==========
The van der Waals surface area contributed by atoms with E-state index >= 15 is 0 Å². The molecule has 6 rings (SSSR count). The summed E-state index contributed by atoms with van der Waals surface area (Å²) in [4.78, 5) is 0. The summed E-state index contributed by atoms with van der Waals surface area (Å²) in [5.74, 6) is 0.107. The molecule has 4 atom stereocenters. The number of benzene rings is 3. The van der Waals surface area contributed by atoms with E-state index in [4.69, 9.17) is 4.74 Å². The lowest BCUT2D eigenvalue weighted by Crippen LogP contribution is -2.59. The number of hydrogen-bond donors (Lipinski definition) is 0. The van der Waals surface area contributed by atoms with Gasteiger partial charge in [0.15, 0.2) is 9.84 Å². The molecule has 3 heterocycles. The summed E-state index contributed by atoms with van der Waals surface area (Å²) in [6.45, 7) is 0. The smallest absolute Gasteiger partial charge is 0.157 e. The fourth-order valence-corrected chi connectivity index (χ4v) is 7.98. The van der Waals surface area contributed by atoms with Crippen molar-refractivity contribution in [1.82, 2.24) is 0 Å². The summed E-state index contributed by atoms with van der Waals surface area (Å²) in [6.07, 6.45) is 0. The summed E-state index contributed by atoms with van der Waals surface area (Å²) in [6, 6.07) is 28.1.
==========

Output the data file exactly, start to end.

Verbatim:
The van der Waals surface area contributed by atoms with E-state index >= 15 is 0 Å². The molecule has 6 rings (SSSR count). The summed E-state index contributed by atoms with van der Waals surface area (Å²) in [4.78, 5) is 0. The summed E-state index contributed by atoms with van der Waals surface area (Å²) in [5.74, 6) is 0.107. The molecule has 4 atom stereocenters. The number of benzene rings is 3. The van der Waals surface area contributed by atoms with E-state index in [4.69, 9.17) is 4.74 Å². The lowest BCUT2D eigenvalue weighted by Crippen LogP contribution is -2.59. The number of hydrogen-bond donors (Lipinski definition) is 0. The van der Waals surface area contributed by atoms with Gasteiger partial charge in [0.15, 0.2) is 9.84 Å². The molecule has 3 heterocycles. The summed E-state index contributed by atoms with van der Waals surface area (Å²) in [6.45, 7) is 0. The smallest absolute Gasteiger partial charge is 0.157 e. The fourth-order valence-corrected chi connectivity index (χ4v) is 7.98. The van der Waals surface area contributed by atoms with Crippen molar-refractivity contribution in [1.82, 2.24) is 0 Å². The summed E-state index contributed by atoms with van der Waals surface area (Å²) in [6.07, 6.45) is 0. The summed E-state index contributed by atoms with van der Waals surface area (Å²) in [6, 6.07) is 28.1.